(London) British billionaire Richard Branson says in an interview with the BBC on Thursday that he believed at the height of the pandemic that he was going to “lose everything” and suffered criticism when his group, Virgin, asked for government help. .

“What we wanted was to get government support like it happened in America, like it happened in France, like it happened in Italy. Not gifts […] but loans”, he insists.

Mr. Branson had tried to solicit the help of the Conservative executive of Boris Johnson, who had refused him a plea of ​​inadmissibility, probably believing that the finances of the businessman allowed him to bail out his company without doing appeal to taxpayers.

“We had 50, 60 all grounded, and the sports clubs were all closed, the hotels were all closed,” recalls Mr. Branson, who adds: “The worst would have been if 60,000 people (employed by the Virgin group, editor’s note) had found themselves on the street”.

The billionaire, who says he personally lost about 1.5 billion pounds during the pandemic, had finally injected 200 million pounds from his pocket to save his Virgin Atlantic airline from bankruptcy.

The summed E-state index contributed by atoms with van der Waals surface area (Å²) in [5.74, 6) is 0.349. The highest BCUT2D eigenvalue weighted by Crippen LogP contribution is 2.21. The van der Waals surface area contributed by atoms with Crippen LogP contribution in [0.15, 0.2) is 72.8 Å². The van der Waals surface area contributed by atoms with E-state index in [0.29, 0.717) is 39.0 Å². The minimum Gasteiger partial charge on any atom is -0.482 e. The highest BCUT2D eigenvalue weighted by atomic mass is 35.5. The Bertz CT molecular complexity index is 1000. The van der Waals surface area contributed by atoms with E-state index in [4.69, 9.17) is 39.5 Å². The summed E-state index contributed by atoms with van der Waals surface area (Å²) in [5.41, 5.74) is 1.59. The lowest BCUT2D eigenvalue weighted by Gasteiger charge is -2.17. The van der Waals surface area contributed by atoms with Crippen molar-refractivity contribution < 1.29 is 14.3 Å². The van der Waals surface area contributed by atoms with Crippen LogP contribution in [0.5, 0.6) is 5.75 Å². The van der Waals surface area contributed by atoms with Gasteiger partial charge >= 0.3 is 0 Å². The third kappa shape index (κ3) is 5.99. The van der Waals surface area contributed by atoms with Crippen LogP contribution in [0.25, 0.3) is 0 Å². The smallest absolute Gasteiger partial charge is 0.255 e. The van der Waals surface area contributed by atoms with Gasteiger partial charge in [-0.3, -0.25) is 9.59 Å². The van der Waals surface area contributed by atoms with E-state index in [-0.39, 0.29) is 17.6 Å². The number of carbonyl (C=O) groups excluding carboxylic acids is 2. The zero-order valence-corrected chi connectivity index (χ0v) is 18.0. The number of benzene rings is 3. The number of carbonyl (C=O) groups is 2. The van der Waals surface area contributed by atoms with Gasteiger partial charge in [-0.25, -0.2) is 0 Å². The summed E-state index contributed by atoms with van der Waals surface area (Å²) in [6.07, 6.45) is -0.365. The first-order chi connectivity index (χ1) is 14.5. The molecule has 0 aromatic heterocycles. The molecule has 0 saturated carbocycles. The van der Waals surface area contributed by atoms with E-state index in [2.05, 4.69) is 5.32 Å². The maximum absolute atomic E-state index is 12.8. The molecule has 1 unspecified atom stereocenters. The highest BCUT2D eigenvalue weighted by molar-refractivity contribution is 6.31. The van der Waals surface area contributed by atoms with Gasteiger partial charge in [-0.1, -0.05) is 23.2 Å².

“ There was a moment when I thought we were going to lose everything ”, he says. Mr. Branson says he was “a bit depressed” for a few months. “ I had never experienced this before,” he says.

“ The personal money that I earn, I give it entirely to charities ”, assures the businessman again during a river interview, in which he also said that he regretted “ the billionaire label ” . “People don’t address you by your net worth, they call you by your name,” he notes.

“All I can say is that we have paid billions and billions in taxes over the years and we will continue to do so and our businesses pay taxes no matter what country and territory they are in. are based,” he insists.

Richard Branson had experienced “one of the most extraordinary days” in 2021, floating at an altitude of 86 km for a few minutes aboard the VSS Unity, the ship of Virgin Galactic, his space tourism company.

But after a failure in January, Virgin Orbit, which designs rockets dedicated to launching small satellites, filed for bankruptcy last month in the United States with a view to putting it up for sale.

The 72-year-old entrepreneur also told the BBC that he had started thinking about his succession: “ We are having serious family discussions ” on this subject.